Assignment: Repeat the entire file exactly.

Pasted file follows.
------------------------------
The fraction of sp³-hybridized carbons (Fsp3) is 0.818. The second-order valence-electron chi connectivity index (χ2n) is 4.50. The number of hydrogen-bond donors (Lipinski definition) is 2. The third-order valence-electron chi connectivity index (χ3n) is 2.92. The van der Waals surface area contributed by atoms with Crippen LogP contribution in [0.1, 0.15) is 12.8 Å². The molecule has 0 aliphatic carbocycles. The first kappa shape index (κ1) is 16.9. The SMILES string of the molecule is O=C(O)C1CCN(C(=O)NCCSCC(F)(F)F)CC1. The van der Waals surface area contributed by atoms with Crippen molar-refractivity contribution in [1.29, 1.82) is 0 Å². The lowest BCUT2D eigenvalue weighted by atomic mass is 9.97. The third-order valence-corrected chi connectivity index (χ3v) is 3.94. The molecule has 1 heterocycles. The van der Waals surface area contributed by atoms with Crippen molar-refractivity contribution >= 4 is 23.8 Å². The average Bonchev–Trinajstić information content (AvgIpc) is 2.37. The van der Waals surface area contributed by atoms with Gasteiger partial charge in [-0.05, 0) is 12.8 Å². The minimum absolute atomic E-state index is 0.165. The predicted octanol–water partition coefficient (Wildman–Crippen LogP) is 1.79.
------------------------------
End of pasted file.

The fraction of sp³-hybridized carbons (Fsp3) is 0.818. The second-order valence-electron chi connectivity index (χ2n) is 4.50. The number of hydrogen-bond donors (Lipinski definition) is 2. The third-order valence-electron chi connectivity index (χ3n) is 2.92. The van der Waals surface area contributed by atoms with Crippen LogP contribution in [0.1, 0.15) is 12.8 Å². The molecule has 0 aliphatic carbocycles. The first kappa shape index (κ1) is 16.9. The SMILES string of the molecule is O=C(O)C1CCN(C(=O)NCCSCC(F)(F)F)CC1. The van der Waals surface area contributed by atoms with Crippen molar-refractivity contribution in [1.29, 1.82) is 0 Å². The lowest BCUT2D eigenvalue weighted by atomic mass is 9.97. The third-order valence-corrected chi connectivity index (χ3v) is 3.94. The molecule has 1 heterocycles. The van der Waals surface area contributed by atoms with Crippen molar-refractivity contribution >= 4 is 23.8 Å². The average Bonchev–Trinajstić information content (AvgIpc) is 2.37. The van der Waals surface area contributed by atoms with Gasteiger partial charge in [-0.05, 0) is 12.8 Å². The minimum absolute atomic E-state index is 0.165. The predicted octanol–water partition coefficient (Wildman–Crippen LogP) is 1.79.